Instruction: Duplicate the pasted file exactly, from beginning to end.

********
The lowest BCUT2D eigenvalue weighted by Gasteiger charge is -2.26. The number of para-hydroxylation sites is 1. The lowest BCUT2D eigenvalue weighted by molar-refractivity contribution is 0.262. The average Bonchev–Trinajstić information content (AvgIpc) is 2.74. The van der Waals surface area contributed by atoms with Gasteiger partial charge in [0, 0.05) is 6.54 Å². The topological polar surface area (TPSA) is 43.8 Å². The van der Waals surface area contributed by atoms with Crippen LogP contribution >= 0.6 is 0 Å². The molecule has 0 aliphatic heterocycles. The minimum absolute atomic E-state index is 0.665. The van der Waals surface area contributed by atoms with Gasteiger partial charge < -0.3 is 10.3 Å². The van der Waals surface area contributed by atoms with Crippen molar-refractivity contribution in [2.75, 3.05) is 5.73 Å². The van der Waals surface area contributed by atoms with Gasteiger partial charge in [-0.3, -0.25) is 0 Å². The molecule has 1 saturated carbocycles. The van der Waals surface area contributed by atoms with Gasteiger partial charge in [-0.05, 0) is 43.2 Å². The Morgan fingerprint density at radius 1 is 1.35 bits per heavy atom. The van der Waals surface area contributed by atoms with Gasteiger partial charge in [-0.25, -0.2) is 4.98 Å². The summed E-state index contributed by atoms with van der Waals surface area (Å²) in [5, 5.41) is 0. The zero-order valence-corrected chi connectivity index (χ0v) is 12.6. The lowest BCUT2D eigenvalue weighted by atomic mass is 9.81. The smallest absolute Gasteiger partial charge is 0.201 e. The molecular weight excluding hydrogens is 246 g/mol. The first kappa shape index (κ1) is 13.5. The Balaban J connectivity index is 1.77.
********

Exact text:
The lowest BCUT2D eigenvalue weighted by Gasteiger charge is -2.26. The number of para-hydroxylation sites is 1. The lowest BCUT2D eigenvalue weighted by molar-refractivity contribution is 0.262. The average Bonchev–Trinajstić information content (AvgIpc) is 2.74. The van der Waals surface area contributed by atoms with Gasteiger partial charge in [0, 0.05) is 6.54 Å². The topological polar surface area (TPSA) is 43.8 Å². The van der Waals surface area contributed by atoms with Crippen LogP contribution >= 0.6 is 0 Å². The molecule has 0 aliphatic heterocycles. The minimum absolute atomic E-state index is 0.665. The van der Waals surface area contributed by atoms with Gasteiger partial charge < -0.3 is 10.3 Å². The van der Waals surface area contributed by atoms with Crippen molar-refractivity contribution in [2.75, 3.05) is 5.73 Å². The van der Waals surface area contributed by atoms with Gasteiger partial charge in [-0.3, -0.25) is 0 Å². The molecule has 1 saturated carbocycles. The van der Waals surface area contributed by atoms with Gasteiger partial charge in [-0.05, 0) is 43.2 Å². The Morgan fingerprint density at radius 1 is 1.35 bits per heavy atom. The van der Waals surface area contributed by atoms with Gasteiger partial charge in [-0.25, -0.2) is 4.98 Å². The summed E-state index contributed by atoms with van der Waals surface area (Å²) in [5, 5.41) is 0. The zero-order valence-corrected chi connectivity index (χ0v) is 12.6. The lowest BCUT2D eigenvalue weighted by atomic mass is 9.81. The smallest absolute Gasteiger partial charge is 0.201 e. The molecular weight excluding hydrogens is 246 g/mol. The first kappa shape index (κ1) is 13.5. The Balaban J connectivity index is 1.77.